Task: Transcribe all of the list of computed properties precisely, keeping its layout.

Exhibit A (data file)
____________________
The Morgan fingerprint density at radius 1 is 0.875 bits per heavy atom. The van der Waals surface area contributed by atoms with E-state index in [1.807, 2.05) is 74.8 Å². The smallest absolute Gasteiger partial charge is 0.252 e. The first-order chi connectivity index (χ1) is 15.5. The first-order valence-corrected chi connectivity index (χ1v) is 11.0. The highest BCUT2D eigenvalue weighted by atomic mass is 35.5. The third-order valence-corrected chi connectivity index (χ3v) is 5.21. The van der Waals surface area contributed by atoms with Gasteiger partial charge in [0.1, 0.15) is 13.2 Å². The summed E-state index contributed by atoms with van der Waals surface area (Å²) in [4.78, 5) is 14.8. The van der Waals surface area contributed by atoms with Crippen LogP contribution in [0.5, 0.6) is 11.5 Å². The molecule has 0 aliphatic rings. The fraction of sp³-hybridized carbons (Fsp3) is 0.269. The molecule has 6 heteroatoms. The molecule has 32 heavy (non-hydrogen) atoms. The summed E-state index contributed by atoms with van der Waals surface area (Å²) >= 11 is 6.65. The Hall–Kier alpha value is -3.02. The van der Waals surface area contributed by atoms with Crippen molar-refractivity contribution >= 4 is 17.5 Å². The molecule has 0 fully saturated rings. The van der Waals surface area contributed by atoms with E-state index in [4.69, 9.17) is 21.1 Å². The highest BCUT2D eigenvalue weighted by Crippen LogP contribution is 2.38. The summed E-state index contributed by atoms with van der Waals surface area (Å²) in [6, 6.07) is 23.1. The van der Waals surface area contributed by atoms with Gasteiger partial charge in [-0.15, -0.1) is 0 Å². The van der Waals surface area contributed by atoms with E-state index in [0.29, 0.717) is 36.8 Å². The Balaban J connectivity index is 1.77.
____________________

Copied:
The Morgan fingerprint density at radius 1 is 0.875 bits per heavy atom. The van der Waals surface area contributed by atoms with E-state index in [1.807, 2.05) is 74.8 Å². The smallest absolute Gasteiger partial charge is 0.252 e. The first-order chi connectivity index (χ1) is 15.5. The first-order valence-corrected chi connectivity index (χ1v) is 11.0. The highest BCUT2D eigenvalue weighted by atomic mass is 35.5. The third-order valence-corrected chi connectivity index (χ3v) is 5.21. The van der Waals surface area contributed by atoms with Gasteiger partial charge in [0.1, 0.15) is 13.2 Å². The summed E-state index contributed by atoms with van der Waals surface area (Å²) in [4.78, 5) is 14.8. The van der Waals surface area contributed by atoms with Crippen LogP contribution in [0.5, 0.6) is 11.5 Å². The molecule has 0 aliphatic rings. The fraction of sp³-hybridized carbons (Fsp3) is 0.269. The molecule has 6 heteroatoms. The molecule has 32 heavy (non-hydrogen) atoms. The summed E-state index contributed by atoms with van der Waals surface area (Å²) >= 11 is 6.65. The Hall–Kier alpha value is -3.02. The van der Waals surface area contributed by atoms with Crippen molar-refractivity contribution >= 4 is 17.5 Å². The molecule has 0 fully saturated rings. The van der Waals surface area contributed by atoms with E-state index in [4.69, 9.17) is 21.1 Å². The highest BCUT2D eigenvalue weighted by Crippen LogP contribution is 2.38. The summed E-state index contributed by atoms with van der Waals surface area (Å²) in [6, 6.07) is 23.1. The van der Waals surface area contributed by atoms with Gasteiger partial charge in [-0.15, -0.1) is 0 Å². The van der Waals surface area contributed by atoms with E-state index in [0.29, 0.717) is 36.8 Å². The Balaban J connectivity index is 1.77.